Payments, reports due for well-run Commonwealth Youth Games

The Bahamas Olympic Committee (BOC), with present president Romell Knowles (who was then the secretary general) as the chief executive officer, organized the finest Commonwealth Youth Games to date.

There are some hang-over issues though, a full two years since the 2017 July 18-25 sports extravaganza in New Providence, our capital island.

A significant first for The Bahamas was the Commonwealth Queen’s Baton Relay. The relay throughout Commonwealth countries leading up to the games, which further connected Queen Elizabeth II to the nations under her domain, began in 1958 for the Cardiff, Wales senior event. However, in 2017, the baton relay was a dimension for the very first time at the Commonwealth Youth Games.

The process of the baton relay was hugely successful and one of the high points of the games, at a time when The Bahamas was being celebrated as one of the mega sports-hosting nations of the world.

Amazingly, with the present central administration seemingly preferring to take the country out of the major sports host mix, events such as the International Association of Athletics Federations (IAAF) World Relays, the Ladies Professional Golfers Association (LPGA) classic and the Commonwealth Youth Games have been quickly relegated to mere memories.

The 2017 Commonwealth Youth Games though, because of delayed payments and reports, lingers for the wrong reasons. While evidence confirms that many outsourced services have indeed been handled, for the higher management level of the games, it is understood that payment is still due.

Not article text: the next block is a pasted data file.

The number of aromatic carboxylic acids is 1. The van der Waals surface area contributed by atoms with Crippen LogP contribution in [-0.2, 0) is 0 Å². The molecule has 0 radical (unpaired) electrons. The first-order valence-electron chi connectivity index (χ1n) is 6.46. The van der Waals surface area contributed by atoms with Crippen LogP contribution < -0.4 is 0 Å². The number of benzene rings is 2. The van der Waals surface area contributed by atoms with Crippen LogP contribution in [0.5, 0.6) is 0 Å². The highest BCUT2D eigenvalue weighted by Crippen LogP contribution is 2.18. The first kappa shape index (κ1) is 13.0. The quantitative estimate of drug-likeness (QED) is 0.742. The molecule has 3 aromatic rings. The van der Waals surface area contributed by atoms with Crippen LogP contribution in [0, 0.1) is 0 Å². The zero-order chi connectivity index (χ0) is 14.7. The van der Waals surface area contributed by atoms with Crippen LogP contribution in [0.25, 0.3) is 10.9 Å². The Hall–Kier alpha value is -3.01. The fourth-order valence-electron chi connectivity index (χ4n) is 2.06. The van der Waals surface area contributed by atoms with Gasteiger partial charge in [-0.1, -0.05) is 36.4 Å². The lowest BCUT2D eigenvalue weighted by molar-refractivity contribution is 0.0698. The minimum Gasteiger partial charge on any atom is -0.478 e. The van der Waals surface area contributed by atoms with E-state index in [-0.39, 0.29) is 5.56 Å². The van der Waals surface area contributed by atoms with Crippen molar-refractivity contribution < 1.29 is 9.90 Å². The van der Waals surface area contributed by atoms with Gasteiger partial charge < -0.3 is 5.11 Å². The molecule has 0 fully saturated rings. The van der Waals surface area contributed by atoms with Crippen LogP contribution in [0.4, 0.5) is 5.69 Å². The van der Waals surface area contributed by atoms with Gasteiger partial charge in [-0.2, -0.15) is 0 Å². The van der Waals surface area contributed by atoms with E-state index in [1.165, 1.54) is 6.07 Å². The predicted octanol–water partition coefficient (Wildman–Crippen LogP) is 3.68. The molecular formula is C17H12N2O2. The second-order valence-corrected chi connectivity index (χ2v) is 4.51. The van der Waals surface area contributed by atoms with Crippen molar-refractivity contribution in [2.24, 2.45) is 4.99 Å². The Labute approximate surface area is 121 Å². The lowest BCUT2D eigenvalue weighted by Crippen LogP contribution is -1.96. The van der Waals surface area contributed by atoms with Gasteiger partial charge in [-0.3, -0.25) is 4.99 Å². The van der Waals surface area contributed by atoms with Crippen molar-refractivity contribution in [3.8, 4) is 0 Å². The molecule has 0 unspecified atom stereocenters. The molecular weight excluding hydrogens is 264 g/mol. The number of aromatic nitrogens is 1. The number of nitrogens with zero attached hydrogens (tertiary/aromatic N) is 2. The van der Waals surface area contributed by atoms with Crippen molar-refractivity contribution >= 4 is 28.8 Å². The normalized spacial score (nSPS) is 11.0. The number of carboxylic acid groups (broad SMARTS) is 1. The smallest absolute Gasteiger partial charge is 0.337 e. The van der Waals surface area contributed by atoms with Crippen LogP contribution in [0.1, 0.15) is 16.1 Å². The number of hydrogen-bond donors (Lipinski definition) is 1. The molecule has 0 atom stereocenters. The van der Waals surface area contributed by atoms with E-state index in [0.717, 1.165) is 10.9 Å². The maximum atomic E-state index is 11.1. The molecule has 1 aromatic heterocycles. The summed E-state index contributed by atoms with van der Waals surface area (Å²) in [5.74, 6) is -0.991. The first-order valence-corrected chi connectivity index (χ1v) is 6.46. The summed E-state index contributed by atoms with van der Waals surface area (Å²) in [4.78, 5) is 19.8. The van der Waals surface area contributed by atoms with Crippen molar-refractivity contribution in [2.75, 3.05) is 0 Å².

On the other hand, while I have been convinced that the present government, through its financial department, has acknowledged that all payments obligated to must be made, there is another hold-up it appears.

All of the documents, receipts, invoices, etc. are required for the processing of payments. This is where the matter becomes quite convoluted. Parties claim to have done their due diligence, yet all payments have not been made.

I submit that the government should fully revisit its endorsement and commitment to the 2017 Commonwealth Youth Games, and do all in its power (as it has pledged to do for the Bahamas Power and Light crisis in New Providence), in order to avoid an international sports black eye.

This Commonwealth Youth Games issue is springing up again because the host country for the next edition (2021), Trinidad & Tobago, is gearing up, with the intent to utilize the same system management entity that serviced the BOC here in 2017.

Previous to The Bahamas in 2017, the Commonwealth Youth Games event was hosted in Edinburgh, Scotland; Bendigo, Australia; Pune, India; the Isle of Man; and Apia, Samoa. In 2017, we inherited no issues with the Commonwealth Youth Games.

• To respond to this column, kindly contact Fred Sturrup at e-mail address or on WhatsApp at (242) 727-6363.

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